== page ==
I have two words of advice to those who take the training: pay attention. The training is good if a bit tedious at times, but there is a test at the end to get the credential (details are still being decided). You won’t want to explain to your boss how you blew the test (and the budget). The training will continue to be across regions, so check the Council’s website for the dates and locations. Sign up early, as space will be limited.


5 Comments | Read A Look at PCI in 2010

  1. Dave CISA/M/SP Says:

    Is anyone seeing movement towards revoking the “free pass” for transferring data unencrypted over private networks? In both Heartland and Hannaford data was being sniffed “on-the-fly”. Will the continuing trend towards malware-based data collection attacks drive the council to consider requiring the encryption of data “in flight”?

  2. Janice Gaines Says:

    Anyone else here reading “I.T. WARS”? I had to read parts of this book as part of my employee orientation at a new job. The book talks about a whole new culture as being necessary – an eCulture – for a true understanding of security, being that most identity/data breaches are due to simple human errors. It has a great chapter on security. Just Google “IT WARS” – check out a couple links down and read the interview with the author David Scott. (Full title is “I.T. WARS: Managing the Business-Technology Weave in the New Millennium”).

  3. Walt Conway Says:

    The focus of DSS is data at rest, but as you observe, data in transit can be vulnerable. Like you, I would not be surprised to see some move by the Council addressing unencrypted data over private/internal networks. I just don’t know when. I can think of two arguments for sooner rather than later. First, they update the DSS to reflect current attack vectors, which as you point out applies here. Second, the Council is looking at “emerging technologies,” a couple of which can in theory address this issue.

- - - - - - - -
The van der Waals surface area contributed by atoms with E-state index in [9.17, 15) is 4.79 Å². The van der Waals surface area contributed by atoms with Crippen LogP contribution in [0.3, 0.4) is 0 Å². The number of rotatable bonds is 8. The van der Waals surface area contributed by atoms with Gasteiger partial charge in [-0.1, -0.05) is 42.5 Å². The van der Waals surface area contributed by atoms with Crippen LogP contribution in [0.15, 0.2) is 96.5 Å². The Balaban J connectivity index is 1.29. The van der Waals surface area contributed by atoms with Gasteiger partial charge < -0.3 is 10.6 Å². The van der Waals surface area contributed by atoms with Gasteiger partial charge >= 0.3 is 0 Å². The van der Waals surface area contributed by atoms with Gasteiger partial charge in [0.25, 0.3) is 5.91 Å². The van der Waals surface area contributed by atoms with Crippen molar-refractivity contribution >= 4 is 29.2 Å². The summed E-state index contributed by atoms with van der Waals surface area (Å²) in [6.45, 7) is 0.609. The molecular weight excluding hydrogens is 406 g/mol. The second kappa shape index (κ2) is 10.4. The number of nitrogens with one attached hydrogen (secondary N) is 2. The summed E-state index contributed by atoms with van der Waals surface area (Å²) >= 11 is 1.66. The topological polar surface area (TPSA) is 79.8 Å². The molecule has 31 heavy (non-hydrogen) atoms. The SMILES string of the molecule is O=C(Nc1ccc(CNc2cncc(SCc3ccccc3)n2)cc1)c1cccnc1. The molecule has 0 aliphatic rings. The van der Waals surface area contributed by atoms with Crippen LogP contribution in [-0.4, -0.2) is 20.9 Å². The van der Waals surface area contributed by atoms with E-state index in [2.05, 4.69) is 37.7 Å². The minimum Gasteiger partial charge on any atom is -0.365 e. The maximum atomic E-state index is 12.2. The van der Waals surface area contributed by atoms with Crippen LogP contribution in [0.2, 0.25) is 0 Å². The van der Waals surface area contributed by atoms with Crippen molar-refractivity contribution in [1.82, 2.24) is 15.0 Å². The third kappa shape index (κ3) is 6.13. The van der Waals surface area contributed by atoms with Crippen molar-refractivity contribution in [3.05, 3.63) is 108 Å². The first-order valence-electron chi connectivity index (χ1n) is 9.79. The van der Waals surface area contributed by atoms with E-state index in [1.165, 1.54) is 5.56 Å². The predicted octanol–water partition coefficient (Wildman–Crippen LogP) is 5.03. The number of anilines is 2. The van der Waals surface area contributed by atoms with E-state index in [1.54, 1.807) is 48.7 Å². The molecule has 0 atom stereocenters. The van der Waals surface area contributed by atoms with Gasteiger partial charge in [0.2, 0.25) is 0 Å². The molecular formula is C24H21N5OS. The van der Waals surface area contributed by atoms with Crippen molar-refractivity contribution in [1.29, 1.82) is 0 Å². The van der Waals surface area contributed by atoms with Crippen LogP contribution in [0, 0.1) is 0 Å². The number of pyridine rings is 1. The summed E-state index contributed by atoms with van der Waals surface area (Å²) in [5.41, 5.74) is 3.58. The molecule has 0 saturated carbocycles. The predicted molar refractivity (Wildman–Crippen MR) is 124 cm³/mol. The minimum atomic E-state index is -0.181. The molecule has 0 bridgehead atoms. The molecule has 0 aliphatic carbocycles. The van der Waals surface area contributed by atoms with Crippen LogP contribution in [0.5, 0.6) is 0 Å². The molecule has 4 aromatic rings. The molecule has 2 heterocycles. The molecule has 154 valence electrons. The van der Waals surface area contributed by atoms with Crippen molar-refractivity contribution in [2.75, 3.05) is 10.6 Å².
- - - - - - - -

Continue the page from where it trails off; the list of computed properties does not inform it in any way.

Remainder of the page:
Will PCI DSS reflect this as a new requirement? I’d say it will someday. The uncertainty is when that day will be. Merchants and processors truly interested in security will address this issue without waiting for the Council to mandate it.

  4. Don Giddens Says:

    Interesting article. I’m curious. What happens to the PA-DSS validation status of a payment application once the Security Council implements a new standards version? Does it have to be re-validated under the new standard in order to remain compliant? It was my understanding that an application would remain compliant and acceptable for new deployments until it hits the re-validation date listed on the Security Councils web-site for that application even if a new standard was issued. Once that date is reached, it would then have to be re-validated under the current standard. Is this a correct interpretation?

  5. Walt Conway Says:

    Thanks for your comment and question. My understanding is the same as yours. That is, you would revalidate your app against the new/revised PA-DSS when you next assessed, whether that is at the current expiry date, or when you either introduce a new version or make a significant change to the app. Don’t forget those last two events, either which triggers a revalidation.